Wisely, they developed expertise in the area of rock-n-roll when they were obscure, cultivated a fan base that enjoyed what they produced and created a nice career for themselves doing that.  It was really their work while they were obscure that gave them the opportunity.

Obscurity is your opportunity to develop something great, don't try and draw attention to yourself until you're really ready.

Thursday, January 19, 2012

An Idea about Improving Meetings with Busy Executives

One of the things I’ve learned, is that when you’re meeting with a busy executive, don’t mix issues.  If you are talking to them about “A”, don’t mix “B” into the conversation.  You might see them as related and influencing each other, but from their perspective, this meeting is about “A”.  Hopefully they prepared for or thought about “A”, but bringing up “B” comes as a surprise to them.  At best, they’re caught off guard, more likely, they don’t see any connection between “A” and “B”.  They thought you were working on “A”.  Alluding to “B” confuses the issue.

When talking with co-workers, who focus on and think about these work items regularly and see the interactions between A and B, mixing the two makes sense, in fact, that is how you move things forward.  Remember, a co-worker spends all day thinking about these issues, a busy executive has maybe 15 minutes in a week.

Ideally, create an agenda and clearly state topics to be discussed.  If they need background material, it should be less than a paragraph and included in the email.  If they choose to jump between topics, that’s their choice.  As an executive, they have the option to drive the bus.  As someone working for an exec, if you control the agenda, to the greatest degree possible, you structure the meeting.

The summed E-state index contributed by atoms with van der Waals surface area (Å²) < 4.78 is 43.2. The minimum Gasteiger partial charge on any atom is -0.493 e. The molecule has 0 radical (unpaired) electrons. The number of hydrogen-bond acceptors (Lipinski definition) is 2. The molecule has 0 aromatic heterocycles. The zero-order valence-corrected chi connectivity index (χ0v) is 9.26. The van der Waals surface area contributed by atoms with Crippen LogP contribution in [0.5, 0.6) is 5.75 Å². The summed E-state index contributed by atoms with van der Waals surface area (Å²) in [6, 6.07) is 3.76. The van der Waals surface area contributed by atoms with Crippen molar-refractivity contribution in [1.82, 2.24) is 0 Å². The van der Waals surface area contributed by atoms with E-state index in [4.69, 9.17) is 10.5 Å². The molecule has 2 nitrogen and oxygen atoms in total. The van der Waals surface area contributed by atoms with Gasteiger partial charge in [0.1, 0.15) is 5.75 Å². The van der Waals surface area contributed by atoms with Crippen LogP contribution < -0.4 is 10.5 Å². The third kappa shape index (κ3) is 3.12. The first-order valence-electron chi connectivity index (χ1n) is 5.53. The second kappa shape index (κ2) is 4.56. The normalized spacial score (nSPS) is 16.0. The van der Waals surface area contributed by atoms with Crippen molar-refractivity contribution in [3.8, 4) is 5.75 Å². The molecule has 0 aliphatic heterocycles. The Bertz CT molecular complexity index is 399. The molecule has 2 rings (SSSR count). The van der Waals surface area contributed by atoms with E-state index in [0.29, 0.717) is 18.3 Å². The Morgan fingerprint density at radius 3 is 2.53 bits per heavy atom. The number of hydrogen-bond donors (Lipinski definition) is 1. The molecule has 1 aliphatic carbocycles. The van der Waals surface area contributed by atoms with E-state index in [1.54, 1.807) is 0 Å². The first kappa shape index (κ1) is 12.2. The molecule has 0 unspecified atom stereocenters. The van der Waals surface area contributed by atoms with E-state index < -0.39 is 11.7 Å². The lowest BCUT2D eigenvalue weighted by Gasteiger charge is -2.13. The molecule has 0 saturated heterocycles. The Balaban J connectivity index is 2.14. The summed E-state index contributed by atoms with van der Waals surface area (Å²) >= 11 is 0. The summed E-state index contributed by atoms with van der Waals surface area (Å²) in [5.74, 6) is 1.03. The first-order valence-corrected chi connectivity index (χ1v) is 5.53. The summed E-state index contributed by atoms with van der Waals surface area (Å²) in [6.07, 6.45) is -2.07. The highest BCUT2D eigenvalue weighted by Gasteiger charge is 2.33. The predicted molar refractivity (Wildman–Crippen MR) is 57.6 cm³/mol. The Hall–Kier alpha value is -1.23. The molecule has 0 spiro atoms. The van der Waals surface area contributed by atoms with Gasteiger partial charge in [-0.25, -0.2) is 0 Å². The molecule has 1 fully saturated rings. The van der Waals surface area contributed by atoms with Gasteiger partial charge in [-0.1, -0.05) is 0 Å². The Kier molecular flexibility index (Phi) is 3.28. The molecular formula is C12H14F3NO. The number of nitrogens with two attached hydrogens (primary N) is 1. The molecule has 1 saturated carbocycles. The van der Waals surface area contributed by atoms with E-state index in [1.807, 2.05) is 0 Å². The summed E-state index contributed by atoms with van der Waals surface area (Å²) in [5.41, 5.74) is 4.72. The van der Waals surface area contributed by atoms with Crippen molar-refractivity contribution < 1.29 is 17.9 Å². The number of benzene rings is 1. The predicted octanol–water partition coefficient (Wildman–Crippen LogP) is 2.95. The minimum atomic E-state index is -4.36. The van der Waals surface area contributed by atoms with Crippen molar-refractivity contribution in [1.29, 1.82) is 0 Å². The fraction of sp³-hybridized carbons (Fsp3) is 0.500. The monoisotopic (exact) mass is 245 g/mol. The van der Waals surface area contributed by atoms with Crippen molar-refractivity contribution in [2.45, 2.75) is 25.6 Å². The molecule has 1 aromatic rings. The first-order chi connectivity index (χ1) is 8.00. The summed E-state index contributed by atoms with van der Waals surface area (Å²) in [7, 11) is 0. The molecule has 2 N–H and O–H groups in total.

Tuesday, January 17, 2012

Ambiguity vs Definition

There’s an interesting conflict with people.  They hate being told what to do, but they also loath ambiguity.  If they are in a controlled environment or the goal is clear, they will do what needs to be done.  However, when they are in an uncertain situation and the outcome is unknown, people err on the side of caution, or better yet, do what someone tells them to do.

When people take vacations, do they go places where they have to figure out the culture, find what to do, experiment with new foods, operate in countries where they don’t speak the language?  No, they go to Disneyland or Cancun or their mothers house.  Places where they know what will happen, how they are expected to act, what the outcomes will be.  Safe, warm, beautiful places.  Go to a place like Colombia or Myanmar or somewhere that might have wonderful adventures, but they are not clearly defined.  They are  places where you have to research, then get a read of what’s happening on the ground to determine what to do.  They are ambiguous, so you  have to cultivate local contacts to discover what’s interesting and worthwhile.

One place has definition and the other has ambiguity.  Which do you choose?  Why?

Do you prefer defined vacations where you know what will happen or do you prefer ambiguity? 

Thursday, January 5, 2012

US Top 1% Versus World Top 1%

It's rarely mentioned how wealthy the US is.  We like to think we're similar to everyone else, but that ignores some numeric realities.  For example, the reality of what being in the top 1% means.

To be in the top 1% in the US, in 2011, you needed to earn $368,238.

However, to be in the top 1% in the world, in 2011 you needed to earn $34,000 after taxes. That's about $50,000, (not counting benefits)

The point being that about 50% of the people in the top 1% in the world live in the US.  If we make the numbers a little more specific, there are about 60 million people in the world in the top 1%.  About 29 million of those people live in the US.

What this points up is where the middle class really lives (Hint, it's definitely in the US).  As globalization and technology change the global playing field, the middle class in the US will almost certainly decline.  Everyone cannot be in the top 1%.